Elements of the Notarized Bill of Sale Form
There are several different forms that are available for use, and they vary to some degree. However, all notarized bill of sale requires the same basic information.
A notarized bill of sale requires the seller’s personal information. This typically includes the name and address, though some forms may also require a phone number.
The buyer’s information is also required. Generally, it will be the same information as that of the seller.
The purchase details typically begin with the date of the purchase and the total price. The seller should also include specific item information, such as a description of the item, the serial or VIN, any identifying marks, and any defects.
A notarized bill of sale will require that both the buyer and seller print, sign, and date the form. This section may be prior to the notary’s acknowledgment section or in it, depending on the specific form.
Notary acknowledgment section
The notary’s section, often titled the “Certificate of Acknowledgment,” is specifically for the notary.
It includes a section for the:
- County of their license
- Notary’s name
- Buyer’s and seller’s printed names
- Notary’s signature
- Notary’s license expiration date
- Notary’s official seal
The notary will let all parties know if there are any additional areas that need to be signed.
Related: Notary Acknowledgement Forms
Following are some free downloadable notarized bill of sale templates for you:
Where Can You Find a Public Notary?
Every state has certified notaries available. There are those in brick-and-mortar institutions, mobile notaries that will come to you, and even online options.
The following are some of the best places to begin your search for a certified notary in your state:
Most banks have a public notary on staff. If either the buyer or seller has an account at a bank, they can often get the service for free. However, some banks will notarize documents for non-account holders for around $20.
Most mail services also provide notary services. This typically – though not always – includes your local post office. It also includes companies like PostNet, which act as an intermediary between you and your post office.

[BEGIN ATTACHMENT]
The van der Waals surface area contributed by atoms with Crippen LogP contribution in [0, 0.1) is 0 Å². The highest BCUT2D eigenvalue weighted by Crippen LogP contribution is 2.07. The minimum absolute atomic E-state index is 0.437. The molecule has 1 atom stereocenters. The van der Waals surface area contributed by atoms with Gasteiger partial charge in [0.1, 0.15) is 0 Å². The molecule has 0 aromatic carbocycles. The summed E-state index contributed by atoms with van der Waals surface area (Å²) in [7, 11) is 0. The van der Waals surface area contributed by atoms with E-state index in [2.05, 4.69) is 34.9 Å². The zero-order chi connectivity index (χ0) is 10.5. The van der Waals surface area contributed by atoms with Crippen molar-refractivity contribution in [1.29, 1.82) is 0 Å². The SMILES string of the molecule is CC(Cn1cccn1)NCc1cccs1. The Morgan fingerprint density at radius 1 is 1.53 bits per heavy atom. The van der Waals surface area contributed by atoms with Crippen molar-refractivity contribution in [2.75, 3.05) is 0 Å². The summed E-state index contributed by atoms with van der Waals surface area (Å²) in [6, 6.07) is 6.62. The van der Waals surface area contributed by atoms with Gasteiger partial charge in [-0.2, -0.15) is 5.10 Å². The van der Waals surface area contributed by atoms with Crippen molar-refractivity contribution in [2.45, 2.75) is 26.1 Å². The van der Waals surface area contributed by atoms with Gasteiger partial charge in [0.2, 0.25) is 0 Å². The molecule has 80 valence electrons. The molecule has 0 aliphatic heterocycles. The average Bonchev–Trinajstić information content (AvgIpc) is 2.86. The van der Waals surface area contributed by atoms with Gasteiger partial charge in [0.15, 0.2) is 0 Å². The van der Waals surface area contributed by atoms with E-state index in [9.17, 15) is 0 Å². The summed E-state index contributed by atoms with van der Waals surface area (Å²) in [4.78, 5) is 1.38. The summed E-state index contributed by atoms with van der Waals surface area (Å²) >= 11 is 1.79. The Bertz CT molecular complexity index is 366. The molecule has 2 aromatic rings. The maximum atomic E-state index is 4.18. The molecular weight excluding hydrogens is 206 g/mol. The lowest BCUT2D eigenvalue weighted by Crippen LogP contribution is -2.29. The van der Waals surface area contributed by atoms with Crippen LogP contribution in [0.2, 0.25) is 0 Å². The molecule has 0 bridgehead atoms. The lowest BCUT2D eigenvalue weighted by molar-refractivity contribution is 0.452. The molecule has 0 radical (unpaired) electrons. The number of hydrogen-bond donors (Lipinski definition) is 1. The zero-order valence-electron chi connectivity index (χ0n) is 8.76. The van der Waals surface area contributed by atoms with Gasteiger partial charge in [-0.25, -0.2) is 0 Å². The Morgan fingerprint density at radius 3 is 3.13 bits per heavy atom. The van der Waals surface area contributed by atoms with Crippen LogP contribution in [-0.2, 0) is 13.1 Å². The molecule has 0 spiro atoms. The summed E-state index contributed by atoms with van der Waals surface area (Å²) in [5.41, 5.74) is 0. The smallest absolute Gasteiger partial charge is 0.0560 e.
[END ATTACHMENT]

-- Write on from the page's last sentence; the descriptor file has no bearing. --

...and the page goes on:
Notary Rotary is an online directory for notaries across the country. You need only type in a city, state, or zip code to find a public notary near you.
American association of notaries
The American Association of Notaries – or ASN – is another online directory that brings together notaries from across America. This is a membership site that has high standards for who it accepts, meaning you can rest assured you’ll find a quality notary.
A live Notary is an option that not only helps you find a notary but allows you to be notarized anywhere. First, you can schedule an appointment with a notary online. Then, you, the notary, and any other involved parties meet on a video call. In minutes, you can have your document notarized without traveling anywhere.
Notarize.com provides online notaries, too, making the process much easier. Their standard pricing is $25 for the first seal and unlimited pages.
It’s an additional $10 if you need more than one seal on the document. Notarize.com also has special pricing packages for businesses and title agents who need multiple documents notarized each month.
Among the many other services UPS provides, notarization is one of them. Though not all locations have a notary on-site, nearly 4,000 UPS stores across the country do. You can find a store and schedule an appointment online.
123notary.com is another online directory of American notaries, and this site makes it easy for you to find the best. When you visit their “Find a Notary Public” page, you can choose your state in the search box.
The website’s algorithm is designed to list notaries in order by their quality, training, responsiveness, and more. Therefore, when you click your state, it’s best to start with the first name on the results. Then, if they don’t suit your needs, just move down the list.
A notarized bill of sale is not always necessary. For example, if someone is holding a yard sale, they certainly do not need to worry about such documentation. However, it’s best to have protection and ensure it is handled properly for any substantial sale or purchase. By having a bill of sale notarized, all parties receive peace of mind and protection for next to nothing.